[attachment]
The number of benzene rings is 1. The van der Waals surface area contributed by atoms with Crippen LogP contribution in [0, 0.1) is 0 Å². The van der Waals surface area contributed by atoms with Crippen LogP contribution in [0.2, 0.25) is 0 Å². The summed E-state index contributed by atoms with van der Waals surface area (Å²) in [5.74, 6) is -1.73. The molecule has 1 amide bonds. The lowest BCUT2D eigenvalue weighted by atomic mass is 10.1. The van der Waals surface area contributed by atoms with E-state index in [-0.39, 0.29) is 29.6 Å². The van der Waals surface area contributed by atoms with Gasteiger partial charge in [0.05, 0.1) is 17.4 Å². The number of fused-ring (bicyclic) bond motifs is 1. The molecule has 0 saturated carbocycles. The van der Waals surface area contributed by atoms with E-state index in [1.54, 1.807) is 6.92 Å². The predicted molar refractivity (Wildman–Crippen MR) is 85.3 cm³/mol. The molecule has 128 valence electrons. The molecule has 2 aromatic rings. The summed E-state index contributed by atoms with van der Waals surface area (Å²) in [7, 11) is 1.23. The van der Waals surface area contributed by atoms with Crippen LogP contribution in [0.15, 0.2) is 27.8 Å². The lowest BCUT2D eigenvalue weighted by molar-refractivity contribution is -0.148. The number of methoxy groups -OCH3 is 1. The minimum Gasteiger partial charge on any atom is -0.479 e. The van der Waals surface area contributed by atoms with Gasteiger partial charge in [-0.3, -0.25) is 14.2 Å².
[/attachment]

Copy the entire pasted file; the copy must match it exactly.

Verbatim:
The number of benzene rings is 1. The van der Waals surface area contributed by atoms with Crippen LogP contribution in [0, 0.1) is 0 Å². The van der Waals surface area contributed by atoms with Crippen LogP contribution in [0.2, 0.25) is 0 Å². The summed E-state index contributed by atoms with van der Waals surface area (Å²) in [5.74, 6) is -1.73. The molecule has 1 amide bonds. The lowest BCUT2D eigenvalue weighted by atomic mass is 10.1. The van der Waals surface area contributed by atoms with E-state index in [-0.39, 0.29) is 29.6 Å². The van der Waals surface area contributed by atoms with Gasteiger partial charge in [0.05, 0.1) is 17.4 Å². The number of fused-ring (bicyclic) bond motifs is 1. The molecule has 0 saturated carbocycles. The van der Waals surface area contributed by atoms with E-state index in [1.54, 1.807) is 6.92 Å². The predicted molar refractivity (Wildman–Crippen MR) is 85.3 cm³/mol. The molecule has 128 valence electrons. The molecule has 2 aromatic rings. The summed E-state index contributed by atoms with van der Waals surface area (Å²) in [7, 11) is 1.23. The van der Waals surface area contributed by atoms with Crippen LogP contribution in [0.15, 0.2) is 27.8 Å². The lowest BCUT2D eigenvalue weighted by molar-refractivity contribution is -0.148. The number of methoxy groups -OCH3 is 1. The minimum Gasteiger partial charge on any atom is -0.479 e. The van der Waals surface area contributed by atoms with Gasteiger partial charge in [-0.3, -0.25) is 14.2 Å².